By Dorothy Knight Burchett
Back in the ’80s, our family watched a sitcom in the evenings, titled Perfect Strangers.There was this young man named Larry Appleton, who lived in an apartment in Chicago, whose cousin from Mypos, Balki Bartokomous, suddenly appears and moves in with him. They have cultural differences that challenge their new living arrangements. One of the customs they both enjoyed, however, was the dance of joy. They joined hands, did some kicks to either side, while singing, “Di, di, di, di. Hey, hey, hey, hup!” Then Larry leaped into the arms of Balki.
It was at that time that I worked for a supervisor who was bi-polar. It was a challenge for me and my co-workers to work under his supervision. In his depressive state, he behaved as though he was worthless and everybody hated him. In his manic state, he was a tyrant and everybody walked softly in his presence. He was also opinionated and people were afraid to express one that was different.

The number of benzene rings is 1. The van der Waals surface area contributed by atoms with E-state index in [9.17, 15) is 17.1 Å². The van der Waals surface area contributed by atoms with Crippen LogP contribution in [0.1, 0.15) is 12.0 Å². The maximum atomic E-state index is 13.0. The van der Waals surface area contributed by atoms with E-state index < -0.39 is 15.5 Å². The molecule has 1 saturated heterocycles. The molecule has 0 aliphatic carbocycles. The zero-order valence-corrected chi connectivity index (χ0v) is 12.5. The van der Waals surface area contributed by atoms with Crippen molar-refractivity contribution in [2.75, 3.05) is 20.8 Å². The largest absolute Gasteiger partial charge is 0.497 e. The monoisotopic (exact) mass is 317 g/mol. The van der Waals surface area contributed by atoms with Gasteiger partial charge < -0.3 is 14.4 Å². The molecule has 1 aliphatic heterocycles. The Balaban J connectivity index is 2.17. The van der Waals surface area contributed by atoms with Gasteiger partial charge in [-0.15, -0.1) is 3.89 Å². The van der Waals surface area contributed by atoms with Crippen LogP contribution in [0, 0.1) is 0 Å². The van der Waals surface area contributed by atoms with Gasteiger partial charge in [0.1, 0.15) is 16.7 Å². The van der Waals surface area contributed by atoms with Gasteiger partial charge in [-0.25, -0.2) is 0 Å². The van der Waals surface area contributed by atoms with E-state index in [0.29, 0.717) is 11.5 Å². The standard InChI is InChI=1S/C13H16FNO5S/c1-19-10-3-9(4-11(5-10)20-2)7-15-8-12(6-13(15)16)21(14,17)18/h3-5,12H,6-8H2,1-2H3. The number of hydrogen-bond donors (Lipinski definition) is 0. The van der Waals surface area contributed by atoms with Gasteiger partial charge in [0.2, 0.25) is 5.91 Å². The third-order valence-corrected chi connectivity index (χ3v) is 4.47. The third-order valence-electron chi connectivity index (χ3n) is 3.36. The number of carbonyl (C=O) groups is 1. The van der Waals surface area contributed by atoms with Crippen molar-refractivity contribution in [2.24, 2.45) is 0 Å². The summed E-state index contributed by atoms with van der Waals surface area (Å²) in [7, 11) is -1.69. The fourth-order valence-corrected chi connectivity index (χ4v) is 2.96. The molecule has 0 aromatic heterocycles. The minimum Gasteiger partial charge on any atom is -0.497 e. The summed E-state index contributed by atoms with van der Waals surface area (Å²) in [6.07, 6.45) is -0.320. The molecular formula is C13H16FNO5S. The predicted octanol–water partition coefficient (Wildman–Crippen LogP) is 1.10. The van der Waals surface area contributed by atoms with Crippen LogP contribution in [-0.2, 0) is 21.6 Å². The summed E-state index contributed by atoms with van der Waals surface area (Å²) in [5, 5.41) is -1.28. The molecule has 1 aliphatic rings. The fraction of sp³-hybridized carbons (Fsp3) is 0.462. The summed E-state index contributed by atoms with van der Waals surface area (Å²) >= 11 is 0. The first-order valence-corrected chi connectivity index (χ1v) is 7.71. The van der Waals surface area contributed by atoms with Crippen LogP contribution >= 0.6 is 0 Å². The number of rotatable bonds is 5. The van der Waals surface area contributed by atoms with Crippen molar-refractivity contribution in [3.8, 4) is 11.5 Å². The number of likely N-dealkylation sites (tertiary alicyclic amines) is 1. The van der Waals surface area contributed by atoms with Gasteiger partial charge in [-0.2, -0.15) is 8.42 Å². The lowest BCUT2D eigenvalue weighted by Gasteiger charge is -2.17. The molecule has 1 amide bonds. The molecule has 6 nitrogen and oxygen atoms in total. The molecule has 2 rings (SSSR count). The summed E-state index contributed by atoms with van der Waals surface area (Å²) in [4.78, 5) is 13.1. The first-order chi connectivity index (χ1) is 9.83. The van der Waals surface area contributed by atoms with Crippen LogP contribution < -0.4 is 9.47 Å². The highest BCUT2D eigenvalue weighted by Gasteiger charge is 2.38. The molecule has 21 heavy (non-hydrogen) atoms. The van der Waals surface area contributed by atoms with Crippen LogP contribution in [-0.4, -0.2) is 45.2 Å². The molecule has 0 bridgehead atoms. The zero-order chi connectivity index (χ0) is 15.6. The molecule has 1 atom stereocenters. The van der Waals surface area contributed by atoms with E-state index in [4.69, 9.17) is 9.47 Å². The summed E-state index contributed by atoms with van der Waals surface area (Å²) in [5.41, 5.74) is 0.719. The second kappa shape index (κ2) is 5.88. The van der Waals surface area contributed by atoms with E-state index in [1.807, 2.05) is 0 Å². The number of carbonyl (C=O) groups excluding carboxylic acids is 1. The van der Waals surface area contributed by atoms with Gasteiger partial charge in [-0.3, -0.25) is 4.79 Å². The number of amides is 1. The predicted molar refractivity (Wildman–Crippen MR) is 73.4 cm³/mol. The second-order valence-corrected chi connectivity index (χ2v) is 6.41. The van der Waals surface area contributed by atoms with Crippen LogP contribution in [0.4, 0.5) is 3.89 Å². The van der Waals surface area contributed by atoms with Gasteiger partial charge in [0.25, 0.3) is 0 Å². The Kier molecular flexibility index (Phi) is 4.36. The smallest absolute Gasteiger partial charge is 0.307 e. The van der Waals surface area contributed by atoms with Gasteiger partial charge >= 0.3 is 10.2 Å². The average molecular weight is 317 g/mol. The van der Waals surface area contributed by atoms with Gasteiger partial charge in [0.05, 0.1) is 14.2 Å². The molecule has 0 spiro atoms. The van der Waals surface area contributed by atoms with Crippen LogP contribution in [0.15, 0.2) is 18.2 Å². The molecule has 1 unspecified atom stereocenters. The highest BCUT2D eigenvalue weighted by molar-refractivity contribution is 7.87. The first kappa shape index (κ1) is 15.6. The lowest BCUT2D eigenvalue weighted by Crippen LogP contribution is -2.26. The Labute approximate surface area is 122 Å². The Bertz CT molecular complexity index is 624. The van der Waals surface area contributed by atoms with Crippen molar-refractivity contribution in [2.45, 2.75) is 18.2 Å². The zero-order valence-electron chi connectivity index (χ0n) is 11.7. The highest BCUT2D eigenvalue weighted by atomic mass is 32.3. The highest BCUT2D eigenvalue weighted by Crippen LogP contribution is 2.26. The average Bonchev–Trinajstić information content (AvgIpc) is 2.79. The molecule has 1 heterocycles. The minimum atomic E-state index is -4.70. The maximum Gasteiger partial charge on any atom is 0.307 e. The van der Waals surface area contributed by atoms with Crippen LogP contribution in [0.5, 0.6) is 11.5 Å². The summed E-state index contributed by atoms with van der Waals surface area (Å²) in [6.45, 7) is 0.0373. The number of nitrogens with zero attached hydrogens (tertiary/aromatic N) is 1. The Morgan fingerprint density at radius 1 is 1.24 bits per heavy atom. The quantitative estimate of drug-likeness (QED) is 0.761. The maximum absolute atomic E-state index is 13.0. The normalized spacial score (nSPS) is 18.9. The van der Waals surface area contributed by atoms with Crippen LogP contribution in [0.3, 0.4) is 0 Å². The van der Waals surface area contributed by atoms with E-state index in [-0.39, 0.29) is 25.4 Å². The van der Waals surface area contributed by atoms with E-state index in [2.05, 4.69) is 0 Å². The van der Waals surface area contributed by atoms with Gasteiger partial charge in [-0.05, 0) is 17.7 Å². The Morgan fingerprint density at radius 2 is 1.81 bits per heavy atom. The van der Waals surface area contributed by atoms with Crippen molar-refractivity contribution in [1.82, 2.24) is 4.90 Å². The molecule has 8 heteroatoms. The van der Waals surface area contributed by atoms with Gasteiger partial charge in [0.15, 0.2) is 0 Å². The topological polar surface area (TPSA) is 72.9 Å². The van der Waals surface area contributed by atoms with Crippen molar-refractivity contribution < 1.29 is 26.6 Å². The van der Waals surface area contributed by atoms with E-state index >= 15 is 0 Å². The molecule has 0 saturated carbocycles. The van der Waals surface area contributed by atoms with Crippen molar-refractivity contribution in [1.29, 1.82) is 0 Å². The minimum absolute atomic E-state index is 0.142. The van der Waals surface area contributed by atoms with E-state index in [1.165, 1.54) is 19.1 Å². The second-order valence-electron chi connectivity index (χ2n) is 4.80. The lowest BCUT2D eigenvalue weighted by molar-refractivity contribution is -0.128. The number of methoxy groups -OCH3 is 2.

On his milder days, I was able to break through the exterior and develop a somewhat deeper relationship on a personal level. I could express views then that I couldn’t express at other times.
One day, our supervisor was in a particularly aggressive mood. He was screaming at everyone, slamming books on his desk and accusing us of things that never happened. We didn’t say a word, but kept our heads down and focused on our work. Finally, he got his belongings together and stomped out of the door to keep an appointment.
Jonathon and I looked at each other; got up from our desks; met in the middle of the room and did a modified dance of joy. We finished our dance and returned to our desk and our work—just seconds before our supervisor stomped back into the room to retrieve something he had forgotten. Jonathon and I felt as though we had been saved from certain death.
It wasn’t long after that that our supervisor was fired. I hope he got help with the bi-polar disorder.
The supervisor who took his place was opinionated, too, but more mild-mannered. Another person joined the staff who shared his views on controversial issues. Mine were different and they encouraged me to share them, but I felt intimidated by them. It was their outspokenness that made me reticent.
Wouldn’t it be nice if people felt safe to say what is in their heart and mind?There’s a vintage country song that says, “If the world had a front porch like we did back then, we’d still have our quarrels, but we’d all be friends.” Talking things over, rather than being afraid of intimidation or retribution sounds like a good idea. We can have different ideas and opinions and still be friends.
After all, the only thing we all want is to be loved and appreciated.